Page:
16. Unifying the implementation of ‘say’ in Perl 6

For the last two days, the topic of this blog was the internals of the say routine in Rakudo Perl 6. (By the way, the term routine is a good choice if you need to talk about both subs and methods.)

In src/core/io_operators.pm, other routines are also defined. The main focus of today is on the implementation details of print, say, put, and note for multiple arguments. Let us look at the functions having this signature: (**@args is raw).

multi sub print(**@args is raw) { 
    $*OUT.print: @args.join
}
multi sub put(**@args is raw) {
    my $out := $*OUT;
    $out.print: @args.join ~ $out.nl-out
}

multi sub note(**@args is raw) {
    my $err := $*ERR;
    my str $str;
    $str = nqp::concat($str,nqp::unbox_s(.gist)) for @args;
    $err.print(nqp::concat($str,$err.nl-out));
}

multi sub say(**@args is raw) {
    my str $str;
    my $iter := @args.iterator;
    nqp::until(
      nqp::eqaddr(($_ := $iter.pull-one), IterationEnd),
      $str = nqp::concat($str, nqp::unbox_s(.gist)));
    my $out := $*OUT;
    $out.print(nqp::concat($str,$out.nl-out));
}

I sorted the functions by the size of their bodies. As you can see, print has the simplest implementation, while say is way more complicated. Let us try to understand if it is possible to simplify it.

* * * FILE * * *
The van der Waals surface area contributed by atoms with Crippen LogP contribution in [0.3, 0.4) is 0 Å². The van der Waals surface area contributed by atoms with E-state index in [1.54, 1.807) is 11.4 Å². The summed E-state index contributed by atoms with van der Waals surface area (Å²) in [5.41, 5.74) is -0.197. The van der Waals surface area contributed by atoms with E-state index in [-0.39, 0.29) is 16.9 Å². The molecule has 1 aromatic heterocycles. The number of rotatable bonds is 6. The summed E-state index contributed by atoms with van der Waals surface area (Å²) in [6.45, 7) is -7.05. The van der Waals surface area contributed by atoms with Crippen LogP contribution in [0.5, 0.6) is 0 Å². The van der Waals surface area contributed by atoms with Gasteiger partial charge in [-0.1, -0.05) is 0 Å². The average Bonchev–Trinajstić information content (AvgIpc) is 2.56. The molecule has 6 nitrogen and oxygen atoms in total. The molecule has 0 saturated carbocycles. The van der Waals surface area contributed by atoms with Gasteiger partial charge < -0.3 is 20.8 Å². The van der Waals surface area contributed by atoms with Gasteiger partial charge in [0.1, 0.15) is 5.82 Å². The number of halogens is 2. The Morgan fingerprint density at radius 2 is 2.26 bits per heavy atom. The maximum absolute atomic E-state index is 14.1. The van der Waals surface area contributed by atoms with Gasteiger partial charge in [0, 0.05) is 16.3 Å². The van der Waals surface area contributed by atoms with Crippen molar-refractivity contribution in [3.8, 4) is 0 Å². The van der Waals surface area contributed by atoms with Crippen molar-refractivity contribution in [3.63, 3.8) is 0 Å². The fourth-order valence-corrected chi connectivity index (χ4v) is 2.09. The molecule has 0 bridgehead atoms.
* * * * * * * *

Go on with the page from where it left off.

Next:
First, re-write the body of say in the way note is implemented. The main difference between the behaviour of say and note is the output stream: it is either standard output or standard error. By default, $*OUT and $*ERR dynamic variables are connected to STDOUT and STDERR.

Both say and note call the gist method to stringify the values. So, change the name of the variable and copy the rest.

multi sub say(**@args is raw) {
    my $out := $*OUT;
    my str $str;
    $str = nqp::concat($str,nqp::unbox_s(.gist)) for @args;
    $out.print(nqp::concat($str,$out.nl-out));
}

Try it out:

$ ./perl6 -e'say(Bool::True, 2, 3)'
True23

Seems to be OK, although such changes must be tested more thoroughly. So, let’s run the spec tests:

$ make spectest

This command initiates the tests from the Roast test suite—a huge set of tests covering thousands of syntax corners of Perl 6. The command above also downloads the test suite if needed. The whole run may take a few minutes.

In my case, the only difference between the run on a fresh Rakudo and the one after the modification of say was a failing t/spec/S07-hyperrace/basics.t, which did not happen in the second run and when I ran it individually. So, I think, my change passed the test suite.

The body of say is now more compact but it is still bigger than the implementation of print or put. Let us take them as inspiration. What is missing there is a call to gist, which is easy to add, though:

multi sub say(**@args is raw) {
    my $out := $*OUT;
    $out.print: @args.map(*.gist).join ~ $out.nl-out;
}

To make sure nothing is broken, run the spec tests again.

 

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